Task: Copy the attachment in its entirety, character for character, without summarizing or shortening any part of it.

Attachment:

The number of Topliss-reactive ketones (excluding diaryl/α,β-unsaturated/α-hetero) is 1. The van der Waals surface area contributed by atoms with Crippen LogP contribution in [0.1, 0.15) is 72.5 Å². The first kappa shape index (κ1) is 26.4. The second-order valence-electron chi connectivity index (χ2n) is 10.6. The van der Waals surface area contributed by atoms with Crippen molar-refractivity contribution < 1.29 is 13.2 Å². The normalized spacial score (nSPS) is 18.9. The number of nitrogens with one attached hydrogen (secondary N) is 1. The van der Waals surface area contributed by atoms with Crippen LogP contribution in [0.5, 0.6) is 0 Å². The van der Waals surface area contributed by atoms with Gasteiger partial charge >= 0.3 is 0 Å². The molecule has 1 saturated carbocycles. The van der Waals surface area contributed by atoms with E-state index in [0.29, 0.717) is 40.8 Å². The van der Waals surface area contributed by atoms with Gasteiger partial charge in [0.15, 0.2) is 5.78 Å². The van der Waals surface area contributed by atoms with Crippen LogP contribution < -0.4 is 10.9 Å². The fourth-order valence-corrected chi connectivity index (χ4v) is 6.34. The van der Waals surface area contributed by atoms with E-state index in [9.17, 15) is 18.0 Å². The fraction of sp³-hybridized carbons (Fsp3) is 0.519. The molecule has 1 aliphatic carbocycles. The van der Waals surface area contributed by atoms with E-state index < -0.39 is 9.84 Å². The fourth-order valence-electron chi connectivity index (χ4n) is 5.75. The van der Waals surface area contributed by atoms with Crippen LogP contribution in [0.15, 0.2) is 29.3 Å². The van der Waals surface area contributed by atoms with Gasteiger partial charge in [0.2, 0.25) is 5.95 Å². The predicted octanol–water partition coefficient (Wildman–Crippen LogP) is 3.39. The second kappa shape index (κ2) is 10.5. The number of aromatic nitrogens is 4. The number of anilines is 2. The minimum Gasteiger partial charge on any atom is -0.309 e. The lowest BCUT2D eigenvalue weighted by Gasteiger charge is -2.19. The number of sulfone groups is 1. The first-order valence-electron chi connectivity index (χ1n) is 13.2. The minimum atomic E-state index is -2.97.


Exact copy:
The number of Topliss-reactive ketones (excluding diaryl/α,β-unsaturated/α-hetero) is 1. The van der Waals surface area contributed by atoms with Crippen LogP contribution in [0.1, 0.15) is 72.5 Å². The first kappa shape index (κ1) is 26.4. The second-order valence-electron chi connectivity index (χ2n) is 10.6. The van der Waals surface area contributed by atoms with Crippen molar-refractivity contribution < 1.29 is 13.2 Å². The normalized spacial score (nSPS) is 18.9. The number of nitrogens with one attached hydrogen (secondary N) is 1. The van der Waals surface area contributed by atoms with Crippen LogP contribution in [0.5, 0.6) is 0 Å². The van der Waals surface area contributed by atoms with Gasteiger partial charge >= 0.3 is 0 Å². The molecule has 1 saturated carbocycles. The van der Waals surface area contributed by atoms with E-state index in [0.29, 0.717) is 40.8 Å². The van der Waals surface area contributed by atoms with Gasteiger partial charge in [0.15, 0.2) is 5.78 Å². The van der Waals surface area contributed by atoms with Crippen LogP contribution < -0.4 is 10.9 Å². The fourth-order valence-corrected chi connectivity index (χ4v) is 6.34. The van der Waals surface area contributed by atoms with E-state index in [9.17, 15) is 18.0 Å². The fraction of sp³-hybridized carbons (Fsp3) is 0.519. The molecule has 1 aliphatic carbocycles. The van der Waals surface area contributed by atoms with E-state index < -0.39 is 9.84 Å². The fourth-order valence-electron chi connectivity index (χ4n) is 5.75. The van der Waals surface area contributed by atoms with Crippen LogP contribution in [0.15, 0.2) is 29.3 Å². The van der Waals surface area contributed by atoms with Gasteiger partial charge in [0.2, 0.25) is 5.95 Å². The predicted octanol–water partition coefficient (Wildman–Crippen LogP) is 3.39. The second kappa shape index (κ2) is 10.5. The number of aromatic nitrogens is 4. The number of anilines is 2. The minimum Gasteiger partial charge on any atom is -0.309 e. The lowest BCUT2D eigenvalue weighted by Gasteiger charge is -2.19. The number of sulfone groups is 1. The first-order valence-electron chi connectivity index (χ1n) is 13.2. The minimum atomic E-state index is -2.97.